just dont overthink it and dont think about bad outcomes. just think of yourself doing the jump and how good you'll feel...
    also its not bad to start out on small stuff untill your are sure you can handle the bigger stuff. takes some people half a day and a small jump line to move to the bigger jump lines, or it takes some people a season to move up jump line... Just practice, practice, practice and get comfortable on a bike.

    Yup, thats a lot of rambling but i hope it helped a little bit =]

    also please excuse my poor spelling and grammar, its late and i cant concentrate =O

  5. #5
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    Quote Originally Posted by futurerocker1
    I feel kind of dumb for asking this... so I'll explain myself a bit.

    I have been riding XC and AM for the past 2 years, and have learned a great amount of skills. I would like to be able to do some light freeriding on my FS bike, as well as some urban riding. From watching friends at the DJ's here, i've decided that I could learn and improve some basic skills I would need to improve my XC/AM/FR whatever you want to call it other riding. It would also be cool to learn another aspect of riding all together.

    So I'd like to put together a 26"dj bike, or 24" if I can find everything cheap.

    But anyways, the question I'm asking here is how did you guys start? I hit like 4' drops and hucks every now and then on the trails, but when it comes to hitting and actual jump I kind of freeze up.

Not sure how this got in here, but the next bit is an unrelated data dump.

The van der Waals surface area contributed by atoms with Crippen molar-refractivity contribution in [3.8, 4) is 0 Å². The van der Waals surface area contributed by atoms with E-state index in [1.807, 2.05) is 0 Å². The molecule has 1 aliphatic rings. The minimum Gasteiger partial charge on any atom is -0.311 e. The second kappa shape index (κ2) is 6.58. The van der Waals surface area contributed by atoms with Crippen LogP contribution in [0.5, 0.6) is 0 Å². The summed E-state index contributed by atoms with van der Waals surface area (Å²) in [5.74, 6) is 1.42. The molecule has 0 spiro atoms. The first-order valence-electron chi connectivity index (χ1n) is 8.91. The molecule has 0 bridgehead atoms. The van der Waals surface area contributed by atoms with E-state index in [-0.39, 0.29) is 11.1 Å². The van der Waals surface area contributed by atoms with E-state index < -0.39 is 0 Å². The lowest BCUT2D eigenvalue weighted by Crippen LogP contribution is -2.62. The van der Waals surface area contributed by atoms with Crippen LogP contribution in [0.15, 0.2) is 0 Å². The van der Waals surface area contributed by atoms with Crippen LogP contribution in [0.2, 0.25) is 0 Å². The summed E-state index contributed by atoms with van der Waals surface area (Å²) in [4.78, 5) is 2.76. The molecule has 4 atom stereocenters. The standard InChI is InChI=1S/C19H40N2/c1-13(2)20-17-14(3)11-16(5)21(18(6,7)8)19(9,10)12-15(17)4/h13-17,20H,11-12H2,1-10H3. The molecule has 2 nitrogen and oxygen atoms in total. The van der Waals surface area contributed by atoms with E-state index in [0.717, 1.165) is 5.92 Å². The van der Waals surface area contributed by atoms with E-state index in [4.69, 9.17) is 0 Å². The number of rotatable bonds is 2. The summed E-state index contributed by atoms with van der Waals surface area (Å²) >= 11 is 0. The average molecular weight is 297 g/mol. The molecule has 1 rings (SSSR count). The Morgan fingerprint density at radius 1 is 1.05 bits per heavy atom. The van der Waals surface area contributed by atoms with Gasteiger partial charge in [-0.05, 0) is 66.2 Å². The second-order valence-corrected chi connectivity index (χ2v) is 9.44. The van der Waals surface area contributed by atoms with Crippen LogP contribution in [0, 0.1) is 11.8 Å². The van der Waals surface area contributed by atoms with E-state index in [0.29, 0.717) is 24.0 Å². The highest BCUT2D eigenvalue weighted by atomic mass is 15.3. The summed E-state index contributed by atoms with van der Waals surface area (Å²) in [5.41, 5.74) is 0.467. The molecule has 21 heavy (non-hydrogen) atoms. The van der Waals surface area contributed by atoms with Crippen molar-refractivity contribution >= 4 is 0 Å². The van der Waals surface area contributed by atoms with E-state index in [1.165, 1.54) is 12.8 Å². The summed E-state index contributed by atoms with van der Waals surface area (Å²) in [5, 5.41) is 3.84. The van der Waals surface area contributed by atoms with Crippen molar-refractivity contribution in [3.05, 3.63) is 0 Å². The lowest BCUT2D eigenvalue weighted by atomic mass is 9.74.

Has anyone else experienced this transition/fear lol?

    Any pointers would be great. Thanks in advance

    i would recommend buying an all-rigid maybe like a haro steel reserve 1.1 or maybe something even cheaper like a DK Cygnus 24" BMX or Haro Backtrail 24" bmx. the key is to figure out how to properly launch out of a lip (whether a ditch wall, bank, or launch ramp . . . stay steady in the air, and land squarely . . . . i would bet that 90+% of dudes jumping full suspension bikes first learned on hardtails and more likely rigid bmx's. jumping a full suspension from scratch will give you bad habits to start off with. . . .




  6. #6
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    thanks for all the replies! I guess I am just over thinking it way too much. When on the downhill runs I just try not to brake to push myself more, and end up going over things I wasn't really planning on. Here, it's just knowingly tossing myself in the air which hangs me up.

    cmc, that is what I am trying to do, but with spending the least amount of money possible. I know 3-400 isnt much, but I just spend some on my xc bike so I'm trying to hold off a bit.

    Am I right to think that learning how to ride more DJ and urban will make me a better rider all around on the things I "prefer" more? I see so many (pinkbike vod's) vids where these guys are tearing up downhill and then switch to their park bikes and are amazing at both

  7. #7
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    Quote Originally Posted by futurerocker1
    Am I right to think that learning how to ride more DJ and urban will make me a better rider all around on the things I "prefer" more?
    That is a really REALLY safe and accurate assumption. No other set of sports are as numerous and similar as bike sports. The more you do the better you will become at all of them.

  8. #8
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    Quote Originally Posted by futurerocker1
    thanks for all the replies! I guess I am just over thinking it way too much. When on the downhill runs I just try not to brake to push myself more, and end up going over things I wasn't really planning on. Here, it's just knowingly tossing myself in the air which hangs me up.